Guest Commentary: Davis Voters Have Opportunity to Empower Sustainable Future Technologies

By Barry Broome and Justin Siegel

The Sacramento region is working diligently to regain its footing after COVID-19 swept the nation. One of the key projects to our regional recovery is the Davis Innovation and Sustainability Campus, made possible through the passage of proposed Measure B.

As President & CEO of the Greater Sacramento Economic Council and a faculty entrepreneur, we support Davis residents in forging the right partnership between DISC and their economic future. DISC provides a bold vision for its community and will be powered by 100% renewable energy with a net zero carbon footprint. This forward-thinking project is planned and zoned to empower UC Davis technologies, entrepreneurs and innovators.

The Davis community is a shining star in our region and one of the most respected and educated cities in the Golden State. Davis residents are thoughtful, creative and expect development projects to be reflective of their community composition.

As the community of Davis continues to thrive and enjoys a 78% college education attainment rate, the broader region lacks these same educational statistics. Providing viable and gainful opportunities to keep the talented Davis alumni in the region is a win-win for everyone.

Measure B will provide the opportunity to capture and leverage commercial technologies while stimulating job growth to help offset the very difficult economic position that exists throughout our region.

Throughout the United States, universities stimulate the economy of its surrounding communities. Numerous successful models prove this type of coordination works; Research Triangle Park in North Carolina and University Research Park in Madison, Wisconsin, are just two great examples.

Our region continues to lag behind the achievements of similar universities when measured by inclusive economic performance jobs. Why? Those communities have built specialty real estate and infrastructure developments, such as labs and technology parks, in close proximity to a campus bustling with students providing a vision for a potential future from their academic efforts that they may not have realized is even possible. This close proximity is critical for empowering both students and faculty in their quest to improve the human condition.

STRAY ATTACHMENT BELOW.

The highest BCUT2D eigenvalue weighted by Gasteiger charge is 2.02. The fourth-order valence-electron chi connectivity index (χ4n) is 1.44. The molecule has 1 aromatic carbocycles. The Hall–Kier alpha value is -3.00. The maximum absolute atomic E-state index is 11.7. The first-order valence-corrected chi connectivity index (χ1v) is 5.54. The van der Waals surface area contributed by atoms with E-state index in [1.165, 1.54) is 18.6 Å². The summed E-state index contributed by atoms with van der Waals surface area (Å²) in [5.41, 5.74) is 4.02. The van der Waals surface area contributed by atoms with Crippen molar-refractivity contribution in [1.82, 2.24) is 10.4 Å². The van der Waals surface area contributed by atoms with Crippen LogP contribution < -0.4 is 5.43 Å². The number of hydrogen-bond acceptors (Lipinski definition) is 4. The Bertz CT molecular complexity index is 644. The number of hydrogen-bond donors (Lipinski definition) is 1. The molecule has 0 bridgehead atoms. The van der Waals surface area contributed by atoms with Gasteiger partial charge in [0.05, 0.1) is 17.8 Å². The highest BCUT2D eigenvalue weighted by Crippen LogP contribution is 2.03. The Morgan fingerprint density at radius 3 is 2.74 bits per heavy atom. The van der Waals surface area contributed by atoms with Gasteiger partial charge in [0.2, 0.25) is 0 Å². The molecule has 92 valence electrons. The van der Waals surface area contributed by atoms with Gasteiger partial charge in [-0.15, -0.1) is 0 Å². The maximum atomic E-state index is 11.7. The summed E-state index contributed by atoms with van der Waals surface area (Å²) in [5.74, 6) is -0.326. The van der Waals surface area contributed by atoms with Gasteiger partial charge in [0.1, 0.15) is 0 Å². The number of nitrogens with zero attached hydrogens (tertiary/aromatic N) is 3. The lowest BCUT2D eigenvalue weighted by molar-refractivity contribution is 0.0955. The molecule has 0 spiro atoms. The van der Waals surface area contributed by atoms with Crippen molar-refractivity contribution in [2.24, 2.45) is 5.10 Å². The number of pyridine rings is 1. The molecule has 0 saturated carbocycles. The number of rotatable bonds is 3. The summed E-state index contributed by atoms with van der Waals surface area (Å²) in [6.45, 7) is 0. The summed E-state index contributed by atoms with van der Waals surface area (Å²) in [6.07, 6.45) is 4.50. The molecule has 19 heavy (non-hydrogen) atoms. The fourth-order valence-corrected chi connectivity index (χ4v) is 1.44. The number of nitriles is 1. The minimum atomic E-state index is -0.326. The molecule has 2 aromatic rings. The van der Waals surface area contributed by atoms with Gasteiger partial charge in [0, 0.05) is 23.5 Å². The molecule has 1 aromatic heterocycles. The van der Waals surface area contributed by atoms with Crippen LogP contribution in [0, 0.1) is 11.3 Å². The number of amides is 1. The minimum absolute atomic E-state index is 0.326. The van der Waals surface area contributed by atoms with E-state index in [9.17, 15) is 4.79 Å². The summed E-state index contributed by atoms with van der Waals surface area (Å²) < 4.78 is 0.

DISC is a natural partner with Aggie Square and the Food and Agriculture Innovation Park in Woodland. Davis residents have always been visionaries in their perspective on the world. We need the residents of Davis to join us in empowering our great universities, bringing to life the inventions of students and faculty, keeping accomplished college graduates in the community and catalyzing an economy that is sustainable.

We encourage Davis residents to join us in a regional effort to address economic inequities and help us fight climate change. DISC is a critical step in that direction.

Barry Broome is President and CEO of the Greater Sacramento Economic Council, a catalyst for innovative growth strategies in the Capital Region of California. Barry is responsible for leading community-driven efforts to attract, grow, and scale new businesses; develop advanced industries; and guide new job-creation strategies throughout a six-county region.

Dr. Justin Siegel is an Associate Professor at UC Davis and co-founder of six biotechnology companies and three international non-profit organizations focused on innovation. Justin has a long-standing drive for working with students to make transformational scientific discoveries, and subsequently empowering them in their transition from student into industry leaders.

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About The Author

Disclaimer: the views expressed by guest writers are strictly those of the author and may not reflect the views of the Vanguard, its editor, or its editorial board.

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  1. Ron Oertel

     DISC provides a bold vision for its community and will be powered by 100% renewable energy with a net zero carbon footprint. 

    Leaving aside the 83 million pounds of C02 per year (primarily from increased traffic/commuters), is the claim above even correct for the buildings, themselves?

    More specifically, are they claiming that the potential businesses don’t need natural gas (and that none will be provided)?

  2. Ron Oertel

    DISC is a natural partner with Aggie Square and the Food and Agriculture Innovation Park in Woodland. 

    We know that the publicly subsidized Aggie Square is adjacent to UCD’s medical center and has an entirely different purpose. (As a side note, however, it is also creating significant concerns regarding rising rents near the site.)

    What the hell is the “Food and Agriculture Innovation Park”?  Never heard of it, and I’m not seeing it online.

  3. Ron Oertel

    Sound familiar?

    In a Sept. 16 press conference, Motmans stated: “UC Davis and the city (of Sacramento) have ignored neighborhood concerns since the beginning of this project … Despite almost a dozen meetings … (and) conversations with UC Davis, city staff, city elected officials and others,” the committee’s recommendations have been disregarded for two and a half years.

    “Sacramento has more than 11,000 unhoused people. We can no longer continue to displace people” with projects like Aggie Square, Faye Wilson Kennedy, representing the Sacramento Area Black Caucus and the Poor People’s Campaign, told the media.

    By the way, a primary “tenant” of Aggie Square will be UCD itself.


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